Monday, October 17, 2011

Chapters 6 & 7

In this chapter, Jon Ronson witnesses the destruction corporate psychopaths can cause upon meeting Al Dunlap, an ex-CEO and corporate fat cat. Ronson goes to Shubuta, Mississippi, the previous home to a Sunbeam production plant. The shutdown of the plant created a derelict town and Al Dunlap was the cause of it all. After seeing the destruction Dunlap caused, Ronson arranges to meet with him in order to diagnose his psychopathy. Dunlap’s house is covered in gold, furnished with predatory sculptures and void of family pictures except majestic portraits of Dunlap and his second wife. With little diplomacy, Ronson asks Dunlap if he is willing to take the psychopath test. He agrees and although he fits many psychopathic traits, he affirms that they are not negatives but instead are the positive traits of leadership.

            While I liked both chapters, they were interesting for different reasons. Chapter 6 was an in-depth look at an executive psychopath. His weird obsession with gold and predators declares him not only a psychopath but also a serious creeper; even though he loves gold’s charm and luxury, it is really just tacky and gross. However, the superior of the two is chapter 7. The technique Charlotte Scott conceived using medication as an indicator to have a guest on TV is sickening. Preying on the mental illness of others for great ratings speaks volumes about our society. While what Charlotte did was unconscionable, she did so to appease a society obsessed with madness and shock. Who then is really to blame?

Thursday, October 13, 2011

Ten Page Paper Blog

Are psychopaths and serial killers created by nature, nurture of both?

            I chose this question because I have always had a fascination with serial killers and psychopaths, a guilty pleasure entrenched even further by the Ronson book we are reading in class. This seems like an interesting question because while most of what Ronson says claims that psychopaths are made that way by nature, many serial killers are created by both aspects.. There is a lot of research and statistics on serial killer and psychopaths, although probably more on the former than the latter. I would probably have to read a lot of medical journals, books and interviews since I cannot conduct any research myself. Subquestions might include that since there is sure to be some overlap between serial killers and psychopaths, where they lie on the nature-nurture scale. Are there personality, psychosocial, physical, or mental similarities in serial killers who use different weapons or techniques and in psychopaths of the corporate world as oppose to just the common criminals. The biggest problem I will probably face is the same problem I believe criminal profilers or anyone doing an assessment of serial killers and psychopaths may face; I can only base my findings on those who have been caught or diagnosed.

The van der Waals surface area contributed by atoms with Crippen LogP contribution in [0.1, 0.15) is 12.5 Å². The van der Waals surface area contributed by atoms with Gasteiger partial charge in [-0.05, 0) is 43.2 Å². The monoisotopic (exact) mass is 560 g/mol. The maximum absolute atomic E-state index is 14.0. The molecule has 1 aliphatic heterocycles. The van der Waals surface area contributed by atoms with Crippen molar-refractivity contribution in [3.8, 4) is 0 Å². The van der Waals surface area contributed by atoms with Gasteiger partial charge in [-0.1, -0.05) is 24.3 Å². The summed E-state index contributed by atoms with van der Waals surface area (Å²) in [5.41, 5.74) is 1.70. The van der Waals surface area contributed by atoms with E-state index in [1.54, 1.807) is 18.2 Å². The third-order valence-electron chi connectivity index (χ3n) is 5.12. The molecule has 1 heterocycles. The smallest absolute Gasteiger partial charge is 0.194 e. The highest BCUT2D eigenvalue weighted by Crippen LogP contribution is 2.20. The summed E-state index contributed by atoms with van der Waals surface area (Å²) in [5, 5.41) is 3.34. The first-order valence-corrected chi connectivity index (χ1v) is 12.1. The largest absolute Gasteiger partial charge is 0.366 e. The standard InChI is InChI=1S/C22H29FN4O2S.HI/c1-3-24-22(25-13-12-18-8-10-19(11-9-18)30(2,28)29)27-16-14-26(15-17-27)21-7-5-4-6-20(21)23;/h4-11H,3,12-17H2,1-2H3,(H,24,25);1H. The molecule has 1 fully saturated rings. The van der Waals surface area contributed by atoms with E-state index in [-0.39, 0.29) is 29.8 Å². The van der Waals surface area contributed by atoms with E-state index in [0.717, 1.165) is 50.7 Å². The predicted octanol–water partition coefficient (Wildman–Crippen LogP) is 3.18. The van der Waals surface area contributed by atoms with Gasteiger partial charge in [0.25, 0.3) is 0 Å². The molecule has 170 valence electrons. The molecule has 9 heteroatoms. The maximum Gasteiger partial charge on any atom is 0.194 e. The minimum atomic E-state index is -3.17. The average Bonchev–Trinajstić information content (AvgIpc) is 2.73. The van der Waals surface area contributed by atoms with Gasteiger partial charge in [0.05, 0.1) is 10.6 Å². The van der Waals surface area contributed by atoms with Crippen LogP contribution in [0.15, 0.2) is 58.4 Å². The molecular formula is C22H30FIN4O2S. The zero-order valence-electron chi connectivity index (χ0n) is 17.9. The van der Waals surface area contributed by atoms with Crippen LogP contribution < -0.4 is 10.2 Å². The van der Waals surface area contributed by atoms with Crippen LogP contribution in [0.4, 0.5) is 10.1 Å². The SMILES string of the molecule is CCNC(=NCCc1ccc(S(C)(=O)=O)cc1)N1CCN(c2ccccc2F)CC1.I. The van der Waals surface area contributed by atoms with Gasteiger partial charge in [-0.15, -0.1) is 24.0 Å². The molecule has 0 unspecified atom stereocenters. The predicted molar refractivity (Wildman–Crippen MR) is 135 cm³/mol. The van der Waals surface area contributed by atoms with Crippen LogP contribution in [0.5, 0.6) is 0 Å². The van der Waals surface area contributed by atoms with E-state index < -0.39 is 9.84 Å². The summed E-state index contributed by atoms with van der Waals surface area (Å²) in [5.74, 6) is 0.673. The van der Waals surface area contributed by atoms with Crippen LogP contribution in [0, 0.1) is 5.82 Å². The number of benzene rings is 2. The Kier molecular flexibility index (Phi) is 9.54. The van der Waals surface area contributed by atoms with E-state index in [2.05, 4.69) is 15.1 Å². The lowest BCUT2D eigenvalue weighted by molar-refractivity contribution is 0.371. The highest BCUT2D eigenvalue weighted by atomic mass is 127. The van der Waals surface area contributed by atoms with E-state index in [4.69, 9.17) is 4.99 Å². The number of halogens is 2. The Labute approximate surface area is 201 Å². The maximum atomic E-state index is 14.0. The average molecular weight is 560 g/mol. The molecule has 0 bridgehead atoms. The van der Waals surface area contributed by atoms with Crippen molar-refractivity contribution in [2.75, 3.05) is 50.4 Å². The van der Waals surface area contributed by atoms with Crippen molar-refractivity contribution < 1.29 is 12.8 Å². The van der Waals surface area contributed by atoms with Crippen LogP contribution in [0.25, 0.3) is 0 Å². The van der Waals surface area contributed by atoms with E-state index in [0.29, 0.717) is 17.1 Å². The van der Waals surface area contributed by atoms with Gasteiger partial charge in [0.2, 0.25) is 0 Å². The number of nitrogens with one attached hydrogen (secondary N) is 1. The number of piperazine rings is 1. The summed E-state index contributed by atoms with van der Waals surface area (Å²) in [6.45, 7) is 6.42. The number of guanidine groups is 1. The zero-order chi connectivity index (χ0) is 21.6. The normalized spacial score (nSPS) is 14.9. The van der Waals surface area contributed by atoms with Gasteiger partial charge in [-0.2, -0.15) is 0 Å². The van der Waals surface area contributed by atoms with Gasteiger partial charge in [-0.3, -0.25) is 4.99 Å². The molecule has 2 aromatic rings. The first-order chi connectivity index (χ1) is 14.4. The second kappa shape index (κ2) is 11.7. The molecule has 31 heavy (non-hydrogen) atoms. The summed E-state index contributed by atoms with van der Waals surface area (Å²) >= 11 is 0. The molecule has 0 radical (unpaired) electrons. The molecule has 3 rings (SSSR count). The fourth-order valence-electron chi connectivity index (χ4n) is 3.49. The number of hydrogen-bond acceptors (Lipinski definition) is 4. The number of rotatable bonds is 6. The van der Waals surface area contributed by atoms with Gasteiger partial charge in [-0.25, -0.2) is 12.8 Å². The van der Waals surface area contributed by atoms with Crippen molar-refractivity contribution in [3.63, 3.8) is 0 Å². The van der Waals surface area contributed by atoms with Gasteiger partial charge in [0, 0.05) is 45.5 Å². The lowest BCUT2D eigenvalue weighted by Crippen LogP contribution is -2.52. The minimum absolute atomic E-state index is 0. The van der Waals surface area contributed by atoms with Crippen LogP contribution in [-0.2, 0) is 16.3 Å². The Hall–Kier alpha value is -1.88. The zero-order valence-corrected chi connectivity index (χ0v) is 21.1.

How are the mentally ill and/or disabled being treated in our health care system?

            I chose this question because I have a deep connection with the mentally ill. It seems like an interesting question because the answer would be affecting millions of people. To look for information, I would go to the library and read lots of assessments of the health care system, as well as assessments of mental intuitions. I would also conduct interviews with a few people I know who are either mentally ill or disabled and hear what their options are on the treatment they have received. Subquestions may include whether or not certain types of mental illness are treated worse or better than other types of mental illness, whether or not certain disabilities are treated worse or better than other disabilities, and if the health care system treats the disabled better or worse than the mentally ill. The possible problems I feel I could run in to is there may be many governmental assessments that pad the actual goings-on in mental health institutions.

Wednesday, October 5, 2011

“The Psychopath Test”

In this chapter, Jon Ronson discusses Bob Hare and his studies on psychopathy, mainly “The Psychopath Test”.  Ronson attends Hare’s three-day seminar for criminal profilers, psychiatrists and other professionals of that ilk. While there, Ronson was introduced to the specifics of the twenty-point Hare PCL-R Checklist, which uses cues and traits to diagnose psychopathy. The conventionists watch several videos of convicted psychopathic felons and Hare’s Checklist held up to the psychopaths’’ behavior.  While he and several other are skeptical at first, they have all converted into believes by the end of the seminar. Afterwards, Ronson thinks himself an expert and feels so confident that he begins to diagnose those who have bothered or insulted him in the past. In the end, Hare admits to Ronson that there may be more psychopaths in the top tier of society than in prisons and that unnerves Ronson to no end.
Knowing Hare’s twenty-point PCL-R Checklist is the most invigorating idea to me. I often claim people are psychotic with no basis but if I had the clinical knowledge to do so, I would be so much more exciting to go out in to the world every day. I unapologetically make this declaration for my own selfish gain and in no way to help society. However, I should be careful to admit this after receiving my own score.